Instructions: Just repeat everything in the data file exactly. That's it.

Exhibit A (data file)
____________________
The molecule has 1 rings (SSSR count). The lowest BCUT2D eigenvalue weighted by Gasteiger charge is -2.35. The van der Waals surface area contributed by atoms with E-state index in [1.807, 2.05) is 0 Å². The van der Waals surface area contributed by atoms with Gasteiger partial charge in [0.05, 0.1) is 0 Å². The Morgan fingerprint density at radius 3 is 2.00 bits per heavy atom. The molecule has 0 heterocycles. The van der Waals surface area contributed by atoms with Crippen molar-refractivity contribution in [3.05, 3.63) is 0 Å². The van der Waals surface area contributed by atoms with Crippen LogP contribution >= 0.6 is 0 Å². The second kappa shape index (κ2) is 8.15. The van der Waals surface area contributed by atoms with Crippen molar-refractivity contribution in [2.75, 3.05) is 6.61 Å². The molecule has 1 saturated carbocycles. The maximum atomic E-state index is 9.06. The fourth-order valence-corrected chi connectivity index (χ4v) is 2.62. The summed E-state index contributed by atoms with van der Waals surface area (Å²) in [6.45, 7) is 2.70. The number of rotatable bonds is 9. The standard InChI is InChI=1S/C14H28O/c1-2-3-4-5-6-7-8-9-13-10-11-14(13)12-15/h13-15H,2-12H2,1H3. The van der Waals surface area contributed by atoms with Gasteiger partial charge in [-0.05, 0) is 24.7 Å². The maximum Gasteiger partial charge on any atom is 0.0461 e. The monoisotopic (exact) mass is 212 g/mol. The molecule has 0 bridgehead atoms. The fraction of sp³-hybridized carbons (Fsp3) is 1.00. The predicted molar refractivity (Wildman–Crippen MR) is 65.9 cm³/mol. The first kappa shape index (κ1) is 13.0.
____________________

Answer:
The molecule has 1 rings (SSSR count). The lowest BCUT2D eigenvalue weighted by Gasteiger charge is -2.35. The van der Waals surface area contributed by atoms with E-state index in [1.807, 2.05) is 0 Å². The van der Waals surface area contributed by atoms with Gasteiger partial charge in [0.05, 0.1) is 0 Å². The Morgan fingerprint density at radius 3 is 2.00 bits per heavy atom. The molecule has 0 heterocycles. The van der Waals surface area contributed by atoms with Crippen molar-refractivity contribution in [3.05, 3.63) is 0 Å². The van der Waals surface area contributed by atoms with Crippen LogP contribution >= 0.6 is 0 Å². The second kappa shape index (κ2) is 8.15. The van der Waals surface area contributed by atoms with Crippen molar-refractivity contribution in [2.75, 3.05) is 6.61 Å². The molecule has 1 saturated carbocycles. The maximum atomic E-state index is 9.06. The fourth-order valence-corrected chi connectivity index (χ4v) is 2.62. The summed E-state index contributed by atoms with van der Waals surface area (Å²) in [6.45, 7) is 2.70. The number of rotatable bonds is 9. The standard InChI is InChI=1S/C14H28O/c1-2-3-4-5-6-7-8-9-13-10-11-14(13)12-15/h13-15H,2-12H2,1H3. The van der Waals surface area contributed by atoms with Gasteiger partial charge in [-0.05, 0) is 24.7 Å². The maximum Gasteiger partial charge on any atom is 0.0461 e. The monoisotopic (exact) mass is 212 g/mol. The molecule has 0 bridgehead atoms. The fraction of sp³-hybridized carbons (Fsp3) is 1.00. The predicted molar refractivity (Wildman–Crippen MR) is 65.9 cm³/mol. The first kappa shape index (κ1) is 13.0.